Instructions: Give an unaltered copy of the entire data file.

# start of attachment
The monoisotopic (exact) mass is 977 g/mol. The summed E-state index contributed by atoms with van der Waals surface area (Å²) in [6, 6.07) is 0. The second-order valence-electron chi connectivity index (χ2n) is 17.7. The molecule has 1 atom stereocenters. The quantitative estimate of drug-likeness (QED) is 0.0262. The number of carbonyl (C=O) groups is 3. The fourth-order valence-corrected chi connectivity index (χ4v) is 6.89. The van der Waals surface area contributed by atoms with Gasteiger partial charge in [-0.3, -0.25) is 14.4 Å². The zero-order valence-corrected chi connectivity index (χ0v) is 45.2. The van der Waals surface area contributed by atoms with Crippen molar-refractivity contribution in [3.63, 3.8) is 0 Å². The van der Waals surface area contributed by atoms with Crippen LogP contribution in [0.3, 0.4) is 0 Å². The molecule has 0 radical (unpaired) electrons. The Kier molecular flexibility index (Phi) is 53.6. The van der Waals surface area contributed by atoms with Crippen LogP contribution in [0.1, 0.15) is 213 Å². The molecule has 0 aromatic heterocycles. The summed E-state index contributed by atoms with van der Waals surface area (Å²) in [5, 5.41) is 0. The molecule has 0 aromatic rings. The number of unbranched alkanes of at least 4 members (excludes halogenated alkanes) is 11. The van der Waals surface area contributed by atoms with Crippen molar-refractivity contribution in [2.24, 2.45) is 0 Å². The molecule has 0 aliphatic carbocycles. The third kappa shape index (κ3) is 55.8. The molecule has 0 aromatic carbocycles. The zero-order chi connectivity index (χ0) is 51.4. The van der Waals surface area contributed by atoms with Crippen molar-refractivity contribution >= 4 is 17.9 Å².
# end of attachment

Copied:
The monoisotopic (exact) mass is 977 g/mol. The summed E-state index contributed by atoms with van der Waals surface area (Å²) in [6, 6.07) is 0. The second-order valence-electron chi connectivity index (χ2n) is 17.7. The molecule has 1 atom stereocenters. The quantitative estimate of drug-likeness (QED) is 0.0262. The number of carbonyl (C=O) groups is 3. The fourth-order valence-corrected chi connectivity index (χ4v) is 6.89. The van der Waals surface area contributed by atoms with Gasteiger partial charge in [-0.3, -0.25) is 14.4 Å². The zero-order valence-corrected chi connectivity index (χ0v) is 45.2. The van der Waals surface area contributed by atoms with Crippen molar-refractivity contribution in [3.63, 3.8) is 0 Å². The van der Waals surface area contributed by atoms with Crippen LogP contribution in [0.3, 0.4) is 0 Å². The molecule has 0 radical (unpaired) electrons. The Kier molecular flexibility index (Phi) is 53.6. The van der Waals surface area contributed by atoms with Crippen LogP contribution in [0.1, 0.15) is 213 Å². The molecule has 0 aromatic heterocycles. The summed E-state index contributed by atoms with van der Waals surface area (Å²) in [5, 5.41) is 0. The molecule has 0 aromatic rings. The number of unbranched alkanes of at least 4 members (excludes halogenated alkanes) is 11. The van der Waals surface area contributed by atoms with Crippen molar-refractivity contribution in [2.24, 2.45) is 0 Å². The molecule has 0 aliphatic carbocycles. The third kappa shape index (κ3) is 55.8. The molecule has 0 aromatic carbocycles. The zero-order chi connectivity index (χ0) is 51.4. The van der Waals surface area contributed by atoms with Crippen molar-refractivity contribution >= 4 is 17.9 Å².